Will Gas Prices Foreshadow Higher Inflation Expectations?

April 27, 2023
By Knowledge Leaders Team in Economy, News

Tomorrow, the University of Michigan’s Consumer Sentiment Survey will give us more information on US consumers’ inflation expectations. The survey respondents’ inflation expectations, as other analysts have pointed out, are highly correlated with gasoline prices, which rose in March by 3.7%. This survey, along with Friday’s PCE deflator data will likely be the last data points available going into the Fed’s FOMC meeting on Tuesday and Wednesday next week. Given March’s rise in gasoline prices, it is possible that if this past statistical relationship holds, consumers will once again say they are expecting inflation to be well above 4% a year out, perhaps adding pressure to FOMC members to hike one more time, despite a slew of evidence that the economy is slowing and several other inflation metrics rolling over.

Below is a simple linear regression with prices as observed by the US National Average Daily AAA Gasoline Regular Unleaded price and the median estimate from the University of Michigan’s survey question on the “Expected Change in Prices During the Next Year.” This plot includes monthly data from the last two years.

Gas Prices (X-axis) V. Inflation Expectations (Y-axis):

This regression’s correlation coefficient is 90%, suggesting a strong relationship between changes in gas prices and inflation expectations. This means the r^2 suggests that 80% of the movements in the University of Michigan Consumer Sentiment Survey are due to changes in gas prices. The regression also has a t-stat of 12, indicating that it is very statistically significant (t-stat > 2 indicates statistical significance).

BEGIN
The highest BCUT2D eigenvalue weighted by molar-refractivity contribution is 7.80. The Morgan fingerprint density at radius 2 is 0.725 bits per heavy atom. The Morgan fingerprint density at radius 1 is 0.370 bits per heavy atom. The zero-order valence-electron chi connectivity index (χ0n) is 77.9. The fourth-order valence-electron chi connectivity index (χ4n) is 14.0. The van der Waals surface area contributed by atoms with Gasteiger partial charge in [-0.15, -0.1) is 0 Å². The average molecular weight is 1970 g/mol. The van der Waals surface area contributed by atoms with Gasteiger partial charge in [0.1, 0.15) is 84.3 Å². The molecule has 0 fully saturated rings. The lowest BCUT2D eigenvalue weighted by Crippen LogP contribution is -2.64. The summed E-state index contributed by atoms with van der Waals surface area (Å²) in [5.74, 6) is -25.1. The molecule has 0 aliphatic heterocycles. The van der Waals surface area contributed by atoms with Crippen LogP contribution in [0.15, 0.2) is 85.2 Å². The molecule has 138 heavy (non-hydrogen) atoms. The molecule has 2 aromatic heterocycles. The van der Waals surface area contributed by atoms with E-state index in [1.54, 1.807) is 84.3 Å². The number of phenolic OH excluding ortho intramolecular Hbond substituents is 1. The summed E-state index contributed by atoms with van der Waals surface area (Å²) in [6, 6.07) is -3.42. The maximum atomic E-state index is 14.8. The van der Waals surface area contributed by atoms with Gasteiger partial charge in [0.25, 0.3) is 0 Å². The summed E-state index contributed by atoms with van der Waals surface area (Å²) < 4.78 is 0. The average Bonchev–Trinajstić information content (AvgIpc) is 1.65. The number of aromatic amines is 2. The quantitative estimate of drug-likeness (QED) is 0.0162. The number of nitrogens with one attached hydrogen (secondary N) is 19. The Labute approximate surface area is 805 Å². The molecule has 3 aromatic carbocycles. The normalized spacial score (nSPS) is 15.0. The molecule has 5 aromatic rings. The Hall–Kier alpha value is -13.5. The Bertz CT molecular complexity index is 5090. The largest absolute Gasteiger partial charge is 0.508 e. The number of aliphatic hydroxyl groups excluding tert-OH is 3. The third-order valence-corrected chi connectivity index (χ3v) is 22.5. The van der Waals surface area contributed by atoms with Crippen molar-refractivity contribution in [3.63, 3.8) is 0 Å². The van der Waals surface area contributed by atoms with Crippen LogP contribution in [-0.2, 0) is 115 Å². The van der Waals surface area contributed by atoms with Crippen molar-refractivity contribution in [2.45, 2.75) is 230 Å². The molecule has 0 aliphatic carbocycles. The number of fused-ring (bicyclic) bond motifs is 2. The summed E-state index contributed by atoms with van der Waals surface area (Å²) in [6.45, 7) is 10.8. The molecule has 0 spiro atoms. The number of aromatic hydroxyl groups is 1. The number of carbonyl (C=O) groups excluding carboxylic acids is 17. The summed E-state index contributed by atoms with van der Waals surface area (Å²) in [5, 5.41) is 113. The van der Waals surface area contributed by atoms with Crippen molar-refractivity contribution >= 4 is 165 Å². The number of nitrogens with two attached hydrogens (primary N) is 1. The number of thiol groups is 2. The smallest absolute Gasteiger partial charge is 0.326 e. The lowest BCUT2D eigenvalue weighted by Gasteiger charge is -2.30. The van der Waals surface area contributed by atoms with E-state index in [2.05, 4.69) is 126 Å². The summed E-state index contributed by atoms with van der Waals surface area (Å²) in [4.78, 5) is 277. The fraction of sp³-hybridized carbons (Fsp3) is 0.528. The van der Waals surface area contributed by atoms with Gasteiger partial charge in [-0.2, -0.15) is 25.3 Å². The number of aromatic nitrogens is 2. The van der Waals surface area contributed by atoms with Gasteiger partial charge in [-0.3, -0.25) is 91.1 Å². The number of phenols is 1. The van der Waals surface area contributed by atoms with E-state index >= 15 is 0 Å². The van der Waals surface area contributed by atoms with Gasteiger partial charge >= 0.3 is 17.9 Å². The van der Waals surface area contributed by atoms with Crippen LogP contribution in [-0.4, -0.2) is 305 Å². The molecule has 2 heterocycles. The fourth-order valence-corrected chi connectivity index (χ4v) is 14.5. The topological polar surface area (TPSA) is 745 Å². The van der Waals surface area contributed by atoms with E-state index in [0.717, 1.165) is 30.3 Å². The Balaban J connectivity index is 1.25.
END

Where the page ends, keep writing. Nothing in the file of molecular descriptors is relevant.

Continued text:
The Fed has indicated that it considers the University of Michigan’s inflation expectations to conduct policy making decisions along with many other macroeconomic variables. Looking at the chart below, on March 17, survey respondents indicated they expected 1-year inflation to be around 3.8%. But then on April 14, the survey ticked up higher, with the current reading of 4.6% for expected inflation. This is the latest reading, and it is right on the “line of best fit” on the regression chart above. While the national gasoline price is down dramatically from the incredible heights of last summer, gas prices are now up over 17% from December 2022 lows.

According to Bloomberg, economists estimate the finalized reading for April to come out at 4.55% tomorrow. Will gasoline prices contribute to higher inflation expectations and lead FOMC members to consider another hike? We’ll see tomorrow.


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